What Israel Can Teach the U.S. about Religious Pluralism and Tolerance

To many Americans, the fact that Israel defines itself as a Jewish state, like its maintenance of a separate school system for its Arab citizens, seems foreign, if not downright unsettling. But, argues Megan McArdle after a recent visit, it gives the country’s minorities something hard to find in other Western countries:

I spoke to Shadi Khalloul, a Maronite Christian activist in the Galilee who is working to revive Aramaic as the daily language of his community. He doesn’t want his community’s children to attend a separate school system for Arabs, true, but that’s because he wants a separate school system for their own identity.

Many governments that constitute themselves along ethno-religious lines oppress minorities, of course. But if a country protects the civil rights of minority citizens, as Israel generally does, it can offer the one thing that an aggressively secular liberal state can’t: easy preservation of the minorities’ own particularist identities, which tend to be lost in aggressively secular liberal nations as the minorities are more or less forcibly assimilated. . . . Israel is able to accommodate [such minorities] more tolerantly not despite its particularist self-definition but because of it. . . .

[T]he United States, a country that espouses tolerance as a prime virtue, has recently been struggling with how far to accommodate ancient and obdurately illiberal faiths—as when we catapulted almost immediately from “legalize gay weddings” to “force Christian bakers to make [gay couples’] wedding cakes.”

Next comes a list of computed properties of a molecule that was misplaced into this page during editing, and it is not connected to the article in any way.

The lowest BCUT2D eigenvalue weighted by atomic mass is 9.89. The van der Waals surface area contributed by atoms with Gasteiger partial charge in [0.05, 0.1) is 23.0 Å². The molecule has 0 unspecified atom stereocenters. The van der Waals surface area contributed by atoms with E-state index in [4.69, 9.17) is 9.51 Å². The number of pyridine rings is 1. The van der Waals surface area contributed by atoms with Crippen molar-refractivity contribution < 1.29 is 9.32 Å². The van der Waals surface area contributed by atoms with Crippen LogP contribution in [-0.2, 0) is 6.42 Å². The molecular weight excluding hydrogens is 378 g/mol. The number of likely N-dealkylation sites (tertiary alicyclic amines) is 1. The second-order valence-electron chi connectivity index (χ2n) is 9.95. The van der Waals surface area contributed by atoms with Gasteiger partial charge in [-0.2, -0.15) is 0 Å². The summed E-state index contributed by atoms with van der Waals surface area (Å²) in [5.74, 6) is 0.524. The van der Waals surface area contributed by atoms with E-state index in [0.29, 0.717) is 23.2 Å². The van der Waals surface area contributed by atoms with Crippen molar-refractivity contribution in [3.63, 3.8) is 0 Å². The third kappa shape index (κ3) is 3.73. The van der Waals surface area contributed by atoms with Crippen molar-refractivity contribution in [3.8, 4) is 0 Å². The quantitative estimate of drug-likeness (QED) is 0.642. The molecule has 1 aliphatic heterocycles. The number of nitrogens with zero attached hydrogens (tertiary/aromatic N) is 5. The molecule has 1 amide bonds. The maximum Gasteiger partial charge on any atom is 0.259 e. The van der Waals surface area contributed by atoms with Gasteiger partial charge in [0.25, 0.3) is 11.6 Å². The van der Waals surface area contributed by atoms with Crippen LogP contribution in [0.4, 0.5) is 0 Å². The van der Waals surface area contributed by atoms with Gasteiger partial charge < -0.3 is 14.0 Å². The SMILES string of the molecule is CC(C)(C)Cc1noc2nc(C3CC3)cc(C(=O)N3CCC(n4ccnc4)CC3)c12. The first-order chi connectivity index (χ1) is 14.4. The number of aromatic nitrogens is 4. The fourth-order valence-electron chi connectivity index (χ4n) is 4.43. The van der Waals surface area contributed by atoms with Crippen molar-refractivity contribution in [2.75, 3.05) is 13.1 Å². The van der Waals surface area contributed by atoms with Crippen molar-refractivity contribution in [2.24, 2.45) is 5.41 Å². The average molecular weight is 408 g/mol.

Thinking about the unrepentant ethno-religious identity of Israel, and of many Israeli minorities, and indeed of our own traditionalists, forces us to explore the limits of our self-proclaimed tolerance for dissenters. Which is why we need to grapple with that very different way of looking at faith.

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Read more at Washington Post

More about: Freedom of Religion, Israeli Arabs, Israeli Christians, Israeli democracy, Tolerance

Lessons for Israel from Iran’s Response to the Killing of Qassem Suleimani

Feb. 19 2020

On January 8, just five days after the U.S. killed the high-ranking Iranian general Qassem Suleimani in a retaliatory airstrike, Tehran responded by firing ballistic missiles at two American bases in Iraq. At first it seemed possible that the Islamic Republic deliberately aimed its rockets so as not harm U.S. soldiers, but, Uzi Rubin concludes, information made public since then strongly suggests that the lack of American deaths was “a matter of sheer luck.” Iran, which generally prefers to operate through proxies or in such a way as to maintain plausible deniability, not only took credit for the attack but boasted about its success.

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Read more at BESA Center

More about: Iran, Israeli Security, U.S. Foreign policy